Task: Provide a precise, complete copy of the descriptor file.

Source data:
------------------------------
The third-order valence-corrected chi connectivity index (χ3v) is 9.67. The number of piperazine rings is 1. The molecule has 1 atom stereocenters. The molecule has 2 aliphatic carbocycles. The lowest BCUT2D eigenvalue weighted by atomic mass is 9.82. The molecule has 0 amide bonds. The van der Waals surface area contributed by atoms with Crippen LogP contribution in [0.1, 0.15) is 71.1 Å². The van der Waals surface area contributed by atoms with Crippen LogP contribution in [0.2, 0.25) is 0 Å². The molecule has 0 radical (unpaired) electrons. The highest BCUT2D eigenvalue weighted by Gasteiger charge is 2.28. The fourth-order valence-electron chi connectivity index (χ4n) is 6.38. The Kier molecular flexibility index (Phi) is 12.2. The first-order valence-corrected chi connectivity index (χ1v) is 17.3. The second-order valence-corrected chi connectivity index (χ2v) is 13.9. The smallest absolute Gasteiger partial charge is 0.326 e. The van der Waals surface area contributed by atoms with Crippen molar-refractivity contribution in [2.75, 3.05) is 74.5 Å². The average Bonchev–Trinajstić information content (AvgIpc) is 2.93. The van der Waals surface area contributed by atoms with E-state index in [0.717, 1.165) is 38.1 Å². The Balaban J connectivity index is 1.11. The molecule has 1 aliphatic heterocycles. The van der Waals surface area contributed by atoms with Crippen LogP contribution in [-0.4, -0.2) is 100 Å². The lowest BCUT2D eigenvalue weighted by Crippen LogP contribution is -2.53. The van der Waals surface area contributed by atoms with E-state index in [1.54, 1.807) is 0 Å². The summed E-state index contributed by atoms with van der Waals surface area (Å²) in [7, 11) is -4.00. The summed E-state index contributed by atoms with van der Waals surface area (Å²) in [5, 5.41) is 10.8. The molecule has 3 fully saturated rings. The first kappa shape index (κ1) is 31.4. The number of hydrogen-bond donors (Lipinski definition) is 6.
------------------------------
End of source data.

The third-order valence-corrected chi connectivity index (χ3v) is 9.67. The number of piperazine rings is 1. The molecule has 1 atom stereocenters. The molecule has 2 aliphatic carbocycles. The lowest BCUT2D eigenvalue weighted by atomic mass is 9.82. The molecule has 0 amide bonds. The van der Waals surface area contributed by atoms with Crippen LogP contribution in [0.1, 0.15) is 71.1 Å². The van der Waals surface area contributed by atoms with Crippen LogP contribution in [0.2, 0.25) is 0 Å². The molecule has 0 radical (unpaired) electrons. The highest BCUT2D eigenvalue weighted by Gasteiger charge is 2.28. The fourth-order valence-electron chi connectivity index (χ4n) is 6.38. The Kier molecular flexibility index (Phi) is 12.2. The first-order valence-corrected chi connectivity index (χ1v) is 17.3. The second-order valence-corrected chi connectivity index (χ2v) is 13.9. The smallest absolute Gasteiger partial charge is 0.326 e. The van der Waals surface area contributed by atoms with Crippen molar-refractivity contribution in [2.75, 3.05) is 74.5 Å². The average Bonchev–Trinajstić information content (AvgIpc) is 2.93. The van der Waals surface area contributed by atoms with E-state index in [0.717, 1.165) is 38.1 Å². The Balaban J connectivity index is 1.11. The molecule has 1 aliphatic heterocycles. The van der Waals surface area contributed by atoms with Crippen LogP contribution in [-0.4, -0.2) is 100 Å². The lowest BCUT2D eigenvalue weighted by Crippen LogP contribution is -2.53. The van der Waals surface area contributed by atoms with E-state index in [1.54, 1.807) is 0 Å². The summed E-state index contributed by atoms with van der Waals surface area (Å²) in [7, 11) is -4.00. The summed E-state index contributed by atoms with van der Waals surface area (Å²) in [5, 5.41) is 10.8. The molecule has 3 fully saturated rings. The first kappa shape index (κ1) is 31.4. The number of hydrogen-bond donors (Lipinski definition) is 6.